Food Circus interior

    Lenggenhager, Werner W., 1899-1988

    Food Circus, Century 21 Exposition (Seattle Worlds Fair). "Close to the center of the fairgrounds is the Food Circus, a great bustling eaters' delight. Ranged about the vast floor are 52 concessions, all producing food in its manifold phases." (Official Guide Book, Seattle World's Fair 1962. Seattle: Acme Publications. p. 137.) The building was constructed in 1938 as the Washington National Guard Armory (Architects: Floyd A. Naramore and Arrigo M. Young) and was transformed into the Food Circus for the Century 21 Exposition (Architects: Durham, Anderson, and Freed).

    Identifier: spl_wl_exp_00427

    Date: 1962-10

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  • N.W. from Civic Auditorium; Mercer & Nob Hill Ave.

    N.W. from Civic Auditorium; Mercer & Nob Hill Ave.

    Lenggenhager, Werner W., 1899-1988

    Future site of the Century 21 Exposition (Seattle World’s Fair). In 1956, the City of Seattle’s Civic Center Advisory Committee selected land surrounding the existing Civic Auditorium at the foot of Queen Anne Hill for the site of the Century 21 Exposition and a future Civic Center for the city. In 1957, the city acquired the property through condemnation. With a few exceptions, including the Civic Auditorium (which was transformed into the Opera House) and the National Guard Armory (which became the Food Circus), most existing buildings were demolished. This set of photos documents the site before demolition began.

    Identifier: spl_wl_sec_00288

    Date: 1957-10

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  • View south from exit of European Community Market Pavilion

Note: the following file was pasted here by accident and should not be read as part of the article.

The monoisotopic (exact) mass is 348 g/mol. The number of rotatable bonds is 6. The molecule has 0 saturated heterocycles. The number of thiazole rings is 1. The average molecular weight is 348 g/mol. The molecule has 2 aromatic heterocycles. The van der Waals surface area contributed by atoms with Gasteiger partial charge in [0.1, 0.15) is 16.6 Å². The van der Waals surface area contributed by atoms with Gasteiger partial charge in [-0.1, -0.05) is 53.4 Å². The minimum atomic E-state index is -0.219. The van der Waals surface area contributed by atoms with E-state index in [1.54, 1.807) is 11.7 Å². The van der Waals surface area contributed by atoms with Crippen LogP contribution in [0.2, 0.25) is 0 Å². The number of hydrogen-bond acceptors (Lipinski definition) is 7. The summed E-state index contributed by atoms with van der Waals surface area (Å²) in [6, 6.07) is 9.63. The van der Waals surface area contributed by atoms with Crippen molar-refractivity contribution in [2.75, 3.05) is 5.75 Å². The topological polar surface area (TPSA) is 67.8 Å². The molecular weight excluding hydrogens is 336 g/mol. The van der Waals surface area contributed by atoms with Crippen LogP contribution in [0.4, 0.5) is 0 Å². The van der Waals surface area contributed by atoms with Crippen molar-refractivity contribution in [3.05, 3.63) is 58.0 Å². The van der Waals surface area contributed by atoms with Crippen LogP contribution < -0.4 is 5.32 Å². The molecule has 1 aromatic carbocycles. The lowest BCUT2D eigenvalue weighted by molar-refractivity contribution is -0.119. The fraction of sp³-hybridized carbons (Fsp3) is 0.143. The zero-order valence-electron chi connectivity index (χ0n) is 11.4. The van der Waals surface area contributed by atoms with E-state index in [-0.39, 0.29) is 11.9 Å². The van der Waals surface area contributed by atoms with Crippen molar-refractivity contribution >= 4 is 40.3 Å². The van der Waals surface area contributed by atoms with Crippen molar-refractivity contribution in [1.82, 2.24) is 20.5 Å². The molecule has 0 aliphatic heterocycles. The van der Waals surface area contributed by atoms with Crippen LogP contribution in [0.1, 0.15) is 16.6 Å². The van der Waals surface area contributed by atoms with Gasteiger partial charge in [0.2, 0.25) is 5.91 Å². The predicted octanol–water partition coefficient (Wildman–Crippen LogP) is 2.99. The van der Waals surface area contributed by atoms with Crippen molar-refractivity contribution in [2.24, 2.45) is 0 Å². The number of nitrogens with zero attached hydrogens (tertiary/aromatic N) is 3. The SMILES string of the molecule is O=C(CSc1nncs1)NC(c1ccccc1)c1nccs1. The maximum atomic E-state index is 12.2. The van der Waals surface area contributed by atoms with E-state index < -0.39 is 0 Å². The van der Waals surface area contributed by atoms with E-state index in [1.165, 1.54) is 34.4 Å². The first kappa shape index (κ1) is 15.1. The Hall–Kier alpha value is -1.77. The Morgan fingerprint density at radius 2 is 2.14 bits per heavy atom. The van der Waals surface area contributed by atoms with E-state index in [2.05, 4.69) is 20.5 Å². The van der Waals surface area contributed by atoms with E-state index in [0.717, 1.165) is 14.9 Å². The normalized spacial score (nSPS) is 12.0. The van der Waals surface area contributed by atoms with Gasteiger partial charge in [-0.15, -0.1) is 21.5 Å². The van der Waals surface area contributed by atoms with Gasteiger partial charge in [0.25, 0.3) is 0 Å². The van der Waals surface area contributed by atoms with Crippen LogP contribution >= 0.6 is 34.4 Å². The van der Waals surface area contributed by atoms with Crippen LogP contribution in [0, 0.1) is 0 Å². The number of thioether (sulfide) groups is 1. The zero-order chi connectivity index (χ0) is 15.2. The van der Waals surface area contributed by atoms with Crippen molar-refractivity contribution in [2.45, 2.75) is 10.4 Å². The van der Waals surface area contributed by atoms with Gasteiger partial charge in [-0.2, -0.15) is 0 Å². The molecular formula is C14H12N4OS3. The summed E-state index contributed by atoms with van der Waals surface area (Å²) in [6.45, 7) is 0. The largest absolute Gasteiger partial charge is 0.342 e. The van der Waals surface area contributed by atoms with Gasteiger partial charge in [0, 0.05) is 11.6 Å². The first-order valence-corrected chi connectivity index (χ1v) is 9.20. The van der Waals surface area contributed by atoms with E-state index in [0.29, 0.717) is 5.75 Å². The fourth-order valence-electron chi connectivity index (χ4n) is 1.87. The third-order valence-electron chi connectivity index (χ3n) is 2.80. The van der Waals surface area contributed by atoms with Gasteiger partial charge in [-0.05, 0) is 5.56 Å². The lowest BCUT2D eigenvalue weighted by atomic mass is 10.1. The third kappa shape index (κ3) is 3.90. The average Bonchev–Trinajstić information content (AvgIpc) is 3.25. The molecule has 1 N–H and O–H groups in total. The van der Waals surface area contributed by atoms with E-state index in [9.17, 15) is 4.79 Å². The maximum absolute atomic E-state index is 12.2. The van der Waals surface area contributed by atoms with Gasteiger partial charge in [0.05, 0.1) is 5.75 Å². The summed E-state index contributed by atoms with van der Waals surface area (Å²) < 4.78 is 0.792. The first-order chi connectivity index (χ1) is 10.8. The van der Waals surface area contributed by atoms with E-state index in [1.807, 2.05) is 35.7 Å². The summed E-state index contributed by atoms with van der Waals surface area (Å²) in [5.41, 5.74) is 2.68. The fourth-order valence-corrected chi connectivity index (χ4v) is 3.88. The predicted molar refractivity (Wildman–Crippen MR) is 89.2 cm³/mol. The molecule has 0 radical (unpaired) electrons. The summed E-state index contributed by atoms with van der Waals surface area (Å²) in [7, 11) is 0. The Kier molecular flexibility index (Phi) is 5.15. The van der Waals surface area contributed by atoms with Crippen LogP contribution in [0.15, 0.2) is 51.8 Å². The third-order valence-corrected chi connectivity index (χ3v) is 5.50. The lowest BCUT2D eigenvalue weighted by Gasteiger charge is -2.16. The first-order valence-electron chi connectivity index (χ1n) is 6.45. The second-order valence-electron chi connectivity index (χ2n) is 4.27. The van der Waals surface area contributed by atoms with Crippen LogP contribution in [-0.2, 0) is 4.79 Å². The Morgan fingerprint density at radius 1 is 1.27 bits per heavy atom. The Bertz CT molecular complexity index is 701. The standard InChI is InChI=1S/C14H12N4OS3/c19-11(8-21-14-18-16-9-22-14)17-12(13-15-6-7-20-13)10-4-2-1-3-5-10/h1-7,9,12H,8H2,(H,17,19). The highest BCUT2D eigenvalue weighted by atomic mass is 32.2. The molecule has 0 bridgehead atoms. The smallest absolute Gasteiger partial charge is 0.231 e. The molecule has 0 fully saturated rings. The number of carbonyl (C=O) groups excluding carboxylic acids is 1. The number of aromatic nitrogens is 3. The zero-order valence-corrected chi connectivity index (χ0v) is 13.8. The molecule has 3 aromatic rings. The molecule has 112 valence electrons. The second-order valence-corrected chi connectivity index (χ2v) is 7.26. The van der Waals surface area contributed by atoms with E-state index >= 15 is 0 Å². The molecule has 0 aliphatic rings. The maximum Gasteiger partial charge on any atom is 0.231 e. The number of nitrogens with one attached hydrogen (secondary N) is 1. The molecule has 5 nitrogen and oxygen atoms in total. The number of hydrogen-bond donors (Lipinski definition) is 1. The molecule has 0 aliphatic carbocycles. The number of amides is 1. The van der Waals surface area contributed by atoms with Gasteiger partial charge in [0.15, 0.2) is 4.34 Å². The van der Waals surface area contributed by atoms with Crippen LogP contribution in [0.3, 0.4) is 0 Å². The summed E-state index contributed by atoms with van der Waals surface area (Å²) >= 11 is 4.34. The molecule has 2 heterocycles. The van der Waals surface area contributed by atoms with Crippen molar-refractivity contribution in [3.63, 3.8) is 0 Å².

View south from exit of European Community Market Pavilion

    Lenggenhager, Werner W., 1899-1988

    View toward Washignton State Coliseum from European Economic Community Pavilion, after close of Century 21 Exposition (Seattle World's Fair). "Surrounding the Coliseum is 94,200 sq. ft. of exhibit space in clear span structures of concrete columns and tilt-up walls with a steel joist roof system and metal decking and insulation. The concrete, laid out in a repetitive form which has become the architect's trademark, relieves what might otherwise have become a monotonous perimeter facade." (An Architect's Guidebook to the Seattle Worlds Fair. Seattle, Pacific Builder and Engineer, April 1962, p. 19)

    Identifier: spl_wl_exp_00381

    Date: 1962-09-03

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  • Decorative detail on Belgian Waffle House

    Decorative detail on Belgian Waffle House

    Lenggenhager, Werner W., 1899-1988

    Belgian Waffle House (Gaufres de Bruxelles), Century 21 Exposition (Seattle Worlds Fair). "Belgian waffles are famous for being widely introduced at a worlds fair, and most reference books say that it was the 1964-1965 New York Worlds Fair. They are wrong. The tasty treats were a hit first in Seattle. The New York version was a lighter waffle and is better known today, but the Belgian Waffle House was a popular spot with the Seattle crowds." (Bill Cotter, Seattle's 1962 World's Fair. 2010: Arcadia Publishing, p. 101.)

    Identifier: spl_wl_exp_00445

    Date: 1962-10